Australian tech unicorn Canva has been hacked, with the data of about 139 million users stolen.

The start-up darling notified its users on Saturday of the attack, saying it had been made aware of it just the day before.

The company has since been criticised for how it initially communicated the hacking to its customers, with the email opening with details of its recent successes and acquisitions.

The personal information compromised included customer usernames, real names, email addresses and city and country information. No credit card or other financial information was taken, while passwords that were accessed remained encrypted, making them “unreadable by external parties”, Canva said.

News site ZDNet first revealed the attack after being tipped off by the hacker, known as GnosticPlayers. The high profile hacker is known for selling obtained data on the dark web.

The hacker has claimed to have downloaded user information up to 17 May, with the breach detected on 24 May and the database server closed by Canva.

Up to 61 million users had their password hashes taken, but they remained encrypted using the bcrypt algorithm, considered to be one of the most secure.

Canva is still advising all its users to change their passwords as a precautionary measure.

Twitter was not kind. Image: Twitter

“On 24 May, we became aware of a security incident. As soon as we were notified, we immediately took steps to identify and remedy the cause, and have reported the situation to authorities (including the FBI),” Canva said in a statement.

“We’re aware that a number of our community’s usernames and email addresses have been accessed. The hackers also obtained passwords in their encrypted form. This means that our user passwords remain unreadable by external parties.

“However, in line with best practices, we recommend that you change your Canva password.”Canva is now working with authorities to determine the source of the attack and how they gained access to the personal information of its users.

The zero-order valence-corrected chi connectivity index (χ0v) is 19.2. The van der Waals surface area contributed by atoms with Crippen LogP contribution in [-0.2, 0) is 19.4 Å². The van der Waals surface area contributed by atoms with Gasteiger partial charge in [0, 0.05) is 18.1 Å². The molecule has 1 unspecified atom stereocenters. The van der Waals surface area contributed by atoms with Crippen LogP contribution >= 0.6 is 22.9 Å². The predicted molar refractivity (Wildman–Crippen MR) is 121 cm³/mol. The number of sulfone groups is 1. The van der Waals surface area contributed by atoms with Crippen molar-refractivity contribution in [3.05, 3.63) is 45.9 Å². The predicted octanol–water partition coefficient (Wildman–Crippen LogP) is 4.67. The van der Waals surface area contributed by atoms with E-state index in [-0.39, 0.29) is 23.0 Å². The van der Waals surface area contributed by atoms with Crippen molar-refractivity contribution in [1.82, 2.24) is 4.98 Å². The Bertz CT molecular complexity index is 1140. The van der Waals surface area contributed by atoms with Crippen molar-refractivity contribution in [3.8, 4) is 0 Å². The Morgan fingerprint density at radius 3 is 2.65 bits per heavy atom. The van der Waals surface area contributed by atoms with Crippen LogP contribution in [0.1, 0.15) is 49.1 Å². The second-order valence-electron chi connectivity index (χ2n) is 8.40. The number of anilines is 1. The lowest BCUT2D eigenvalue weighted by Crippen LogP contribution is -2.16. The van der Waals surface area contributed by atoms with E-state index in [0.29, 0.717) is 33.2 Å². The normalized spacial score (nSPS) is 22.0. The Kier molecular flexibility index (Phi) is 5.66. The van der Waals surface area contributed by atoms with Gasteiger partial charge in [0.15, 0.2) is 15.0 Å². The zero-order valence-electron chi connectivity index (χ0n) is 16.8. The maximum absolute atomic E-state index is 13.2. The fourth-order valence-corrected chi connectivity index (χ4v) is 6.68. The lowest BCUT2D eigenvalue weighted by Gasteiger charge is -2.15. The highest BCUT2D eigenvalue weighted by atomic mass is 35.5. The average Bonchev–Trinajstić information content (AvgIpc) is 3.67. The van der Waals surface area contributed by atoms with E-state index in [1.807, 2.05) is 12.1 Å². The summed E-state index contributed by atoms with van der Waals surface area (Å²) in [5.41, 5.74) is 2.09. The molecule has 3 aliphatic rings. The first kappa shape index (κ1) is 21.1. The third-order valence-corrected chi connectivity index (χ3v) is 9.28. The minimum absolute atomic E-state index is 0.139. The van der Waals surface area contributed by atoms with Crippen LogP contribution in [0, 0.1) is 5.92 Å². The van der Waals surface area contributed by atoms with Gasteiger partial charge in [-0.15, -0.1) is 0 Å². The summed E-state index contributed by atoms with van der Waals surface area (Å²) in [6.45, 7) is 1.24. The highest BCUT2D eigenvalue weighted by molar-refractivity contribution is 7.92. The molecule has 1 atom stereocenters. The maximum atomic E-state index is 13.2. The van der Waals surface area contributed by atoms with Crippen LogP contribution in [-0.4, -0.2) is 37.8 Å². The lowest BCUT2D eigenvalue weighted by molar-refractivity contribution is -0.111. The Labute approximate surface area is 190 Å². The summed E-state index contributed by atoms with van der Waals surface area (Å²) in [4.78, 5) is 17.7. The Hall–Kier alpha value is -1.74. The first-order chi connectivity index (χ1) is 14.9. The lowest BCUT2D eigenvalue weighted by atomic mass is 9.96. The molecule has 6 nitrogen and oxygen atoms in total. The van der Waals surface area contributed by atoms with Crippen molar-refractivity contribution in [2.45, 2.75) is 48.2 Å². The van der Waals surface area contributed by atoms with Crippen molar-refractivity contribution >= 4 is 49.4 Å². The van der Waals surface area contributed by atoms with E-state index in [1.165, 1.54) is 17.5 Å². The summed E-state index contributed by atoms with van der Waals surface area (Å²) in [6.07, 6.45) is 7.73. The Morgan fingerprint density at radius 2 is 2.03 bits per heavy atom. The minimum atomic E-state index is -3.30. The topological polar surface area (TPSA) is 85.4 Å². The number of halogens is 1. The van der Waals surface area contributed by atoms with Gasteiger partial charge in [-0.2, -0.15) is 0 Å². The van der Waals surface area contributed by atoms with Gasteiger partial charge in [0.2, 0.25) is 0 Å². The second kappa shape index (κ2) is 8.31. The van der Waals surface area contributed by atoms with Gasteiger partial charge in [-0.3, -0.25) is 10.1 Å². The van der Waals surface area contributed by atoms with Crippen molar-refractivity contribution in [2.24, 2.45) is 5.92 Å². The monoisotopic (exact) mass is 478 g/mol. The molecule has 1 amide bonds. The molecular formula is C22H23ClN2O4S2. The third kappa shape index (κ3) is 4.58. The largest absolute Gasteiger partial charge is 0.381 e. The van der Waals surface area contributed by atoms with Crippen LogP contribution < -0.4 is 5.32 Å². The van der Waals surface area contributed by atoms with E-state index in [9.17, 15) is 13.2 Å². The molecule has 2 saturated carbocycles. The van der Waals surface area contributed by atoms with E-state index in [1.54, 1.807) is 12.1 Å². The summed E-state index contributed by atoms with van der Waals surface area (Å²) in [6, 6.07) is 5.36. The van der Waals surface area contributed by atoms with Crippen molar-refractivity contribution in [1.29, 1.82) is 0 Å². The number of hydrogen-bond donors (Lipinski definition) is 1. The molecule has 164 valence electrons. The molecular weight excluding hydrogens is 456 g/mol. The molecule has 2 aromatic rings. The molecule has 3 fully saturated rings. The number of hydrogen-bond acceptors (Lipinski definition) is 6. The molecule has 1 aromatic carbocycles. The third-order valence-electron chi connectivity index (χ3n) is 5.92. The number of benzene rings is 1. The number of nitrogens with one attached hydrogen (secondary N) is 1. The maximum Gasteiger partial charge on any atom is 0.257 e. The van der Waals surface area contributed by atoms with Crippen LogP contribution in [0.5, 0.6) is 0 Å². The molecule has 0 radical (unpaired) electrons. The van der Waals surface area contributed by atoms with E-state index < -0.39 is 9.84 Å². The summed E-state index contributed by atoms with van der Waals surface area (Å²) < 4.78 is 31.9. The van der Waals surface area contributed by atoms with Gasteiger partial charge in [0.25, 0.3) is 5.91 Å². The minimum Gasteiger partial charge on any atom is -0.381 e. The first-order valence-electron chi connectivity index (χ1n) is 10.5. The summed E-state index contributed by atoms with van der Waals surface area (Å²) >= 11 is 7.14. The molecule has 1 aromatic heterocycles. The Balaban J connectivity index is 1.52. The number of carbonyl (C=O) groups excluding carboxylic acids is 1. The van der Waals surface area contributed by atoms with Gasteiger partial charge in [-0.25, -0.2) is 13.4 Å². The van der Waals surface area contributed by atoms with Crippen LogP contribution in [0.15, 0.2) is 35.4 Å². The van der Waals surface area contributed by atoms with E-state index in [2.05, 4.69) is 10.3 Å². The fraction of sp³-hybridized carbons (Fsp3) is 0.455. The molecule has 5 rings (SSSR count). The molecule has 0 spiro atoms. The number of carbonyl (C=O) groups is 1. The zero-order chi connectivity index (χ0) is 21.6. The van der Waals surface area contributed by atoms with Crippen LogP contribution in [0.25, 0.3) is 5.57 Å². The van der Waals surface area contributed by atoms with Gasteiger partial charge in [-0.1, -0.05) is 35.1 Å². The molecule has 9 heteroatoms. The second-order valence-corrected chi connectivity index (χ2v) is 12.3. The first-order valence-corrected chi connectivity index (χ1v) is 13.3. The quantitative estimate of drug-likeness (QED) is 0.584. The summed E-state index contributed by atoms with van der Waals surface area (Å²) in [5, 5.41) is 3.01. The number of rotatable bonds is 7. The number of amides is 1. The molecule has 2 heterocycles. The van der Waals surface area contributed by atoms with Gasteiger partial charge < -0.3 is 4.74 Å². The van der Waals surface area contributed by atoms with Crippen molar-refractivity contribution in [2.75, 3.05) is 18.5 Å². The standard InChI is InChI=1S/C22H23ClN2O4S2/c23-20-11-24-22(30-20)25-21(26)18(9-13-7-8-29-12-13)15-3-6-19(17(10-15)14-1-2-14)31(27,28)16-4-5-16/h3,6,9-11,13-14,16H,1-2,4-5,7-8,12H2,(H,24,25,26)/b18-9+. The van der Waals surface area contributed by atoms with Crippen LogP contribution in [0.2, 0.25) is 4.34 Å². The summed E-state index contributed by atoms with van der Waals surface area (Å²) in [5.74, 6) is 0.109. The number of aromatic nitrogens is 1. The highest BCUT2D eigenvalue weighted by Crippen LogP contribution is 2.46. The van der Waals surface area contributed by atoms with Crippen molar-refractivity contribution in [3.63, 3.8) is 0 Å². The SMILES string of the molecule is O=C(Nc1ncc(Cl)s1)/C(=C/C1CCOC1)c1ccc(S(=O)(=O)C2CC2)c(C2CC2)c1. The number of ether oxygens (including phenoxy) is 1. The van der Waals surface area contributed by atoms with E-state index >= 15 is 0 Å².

“We are working with a forensics team that specialises in these types of attacks and the FBI to diagnose exactly what happened and are putting processes in place to help prevent another attack,” Canva said in an FAQ on its website.

“We are committed to protecting the data and privacy of all of our users and will be implementing every possible safeguard to ensure this doesn’t happen again.”

The Sydney-based tech company was criticised for the way it first notified users of the hack, with an email opening with a paragraph of how Canva works to “empower” it users, and news of recent acquisitions before detailing the breach.

Canva later sent a more to-the-point statement to its users about the attack.

“At Canva, we are committed to protecting the data and privacy of all our users and believe in open, transparent communication that puts our communities’ needs first,” the statement began.

The hacking incident comes just a week after Canva closed a massive $101 million Series D funding round which valued the company at $3.6 billion. The round included US venture firm General Catalyst and Bond Capital, along with existing investors Felicis Ventures and Blackbird Ventures.

It brings the total amount of funding contributed to Canva to $US140 million.

Last year Canva closed a $US40 million funding round which cemented the company as an Australian tech unicorn, valued at more than $1 billion.

The latest cash injection will be used by the company to grow global awareness of its services and continue expanding around the world.

Canva also last week acquired two large stock content sites – Pexels and Pixabay – adding more than 1 million free images to its platform.